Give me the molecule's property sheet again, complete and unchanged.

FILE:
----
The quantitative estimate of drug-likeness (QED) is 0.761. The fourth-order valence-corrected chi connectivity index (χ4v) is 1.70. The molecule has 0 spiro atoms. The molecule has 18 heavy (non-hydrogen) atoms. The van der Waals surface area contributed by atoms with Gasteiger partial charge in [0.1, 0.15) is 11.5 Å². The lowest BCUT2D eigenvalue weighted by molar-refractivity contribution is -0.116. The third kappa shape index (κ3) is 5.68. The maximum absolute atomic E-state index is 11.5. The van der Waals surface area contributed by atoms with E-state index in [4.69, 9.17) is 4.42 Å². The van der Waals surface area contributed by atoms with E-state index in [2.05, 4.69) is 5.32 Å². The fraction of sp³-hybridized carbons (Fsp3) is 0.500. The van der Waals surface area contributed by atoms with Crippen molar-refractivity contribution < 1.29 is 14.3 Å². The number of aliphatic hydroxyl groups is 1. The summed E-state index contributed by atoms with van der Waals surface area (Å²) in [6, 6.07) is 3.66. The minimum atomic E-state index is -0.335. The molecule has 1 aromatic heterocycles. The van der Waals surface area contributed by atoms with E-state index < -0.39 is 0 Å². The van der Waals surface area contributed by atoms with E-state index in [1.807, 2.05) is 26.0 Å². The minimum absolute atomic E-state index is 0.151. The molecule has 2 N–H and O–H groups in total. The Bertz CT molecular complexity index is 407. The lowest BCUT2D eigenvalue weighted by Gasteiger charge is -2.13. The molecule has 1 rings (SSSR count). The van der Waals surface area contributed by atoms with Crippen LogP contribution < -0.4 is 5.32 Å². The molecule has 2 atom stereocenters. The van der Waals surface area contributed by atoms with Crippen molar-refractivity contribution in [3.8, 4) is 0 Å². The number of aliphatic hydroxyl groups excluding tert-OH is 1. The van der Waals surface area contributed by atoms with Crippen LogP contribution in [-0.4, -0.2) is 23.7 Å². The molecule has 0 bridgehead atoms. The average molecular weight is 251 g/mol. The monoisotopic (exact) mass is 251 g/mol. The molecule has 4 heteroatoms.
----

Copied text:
The quantitative estimate of drug-likeness (QED) is 0.761. The fourth-order valence-corrected chi connectivity index (χ4v) is 1.70. The molecule has 0 spiro atoms. The molecule has 18 heavy (non-hydrogen) atoms. The van der Waals surface area contributed by atoms with Gasteiger partial charge in [0.1, 0.15) is 11.5 Å². The lowest BCUT2D eigenvalue weighted by molar-refractivity contribution is -0.116. The third kappa shape index (κ3) is 5.68. The maximum absolute atomic E-state index is 11.5. The van der Waals surface area contributed by atoms with E-state index in [4.69, 9.17) is 4.42 Å². The van der Waals surface area contributed by atoms with E-state index in [2.05, 4.69) is 5.32 Å². The fraction of sp³-hybridized carbons (Fsp3) is 0.500. The van der Waals surface area contributed by atoms with Crippen molar-refractivity contribution < 1.29 is 14.3 Å². The number of aliphatic hydroxyl groups is 1. The summed E-state index contributed by atoms with van der Waals surface area (Å²) in [6, 6.07) is 3.66. The minimum atomic E-state index is -0.335. The molecule has 1 aromatic heterocycles. The van der Waals surface area contributed by atoms with E-state index < -0.39 is 0 Å². The van der Waals surface area contributed by atoms with E-state index in [1.807, 2.05) is 26.0 Å². The minimum absolute atomic E-state index is 0.151. The molecule has 2 N–H and O–H groups in total. The Bertz CT molecular complexity index is 407. The lowest BCUT2D eigenvalue weighted by Gasteiger charge is -2.13. The molecule has 1 rings (SSSR count). The van der Waals surface area contributed by atoms with Crippen LogP contribution < -0.4 is 5.32 Å². The molecule has 2 atom stereocenters. The van der Waals surface area contributed by atoms with Crippen molar-refractivity contribution in [3.8, 4) is 0 Å². The number of aliphatic hydroxyl groups excluding tert-OH is 1. The van der Waals surface area contributed by atoms with Crippen LogP contribution in [-0.4, -0.2) is 23.7 Å². The molecule has 0 bridgehead atoms. The average molecular weight is 251 g/mol. The monoisotopic (exact) mass is 251 g/mol. The molecule has 4 heteroatoms.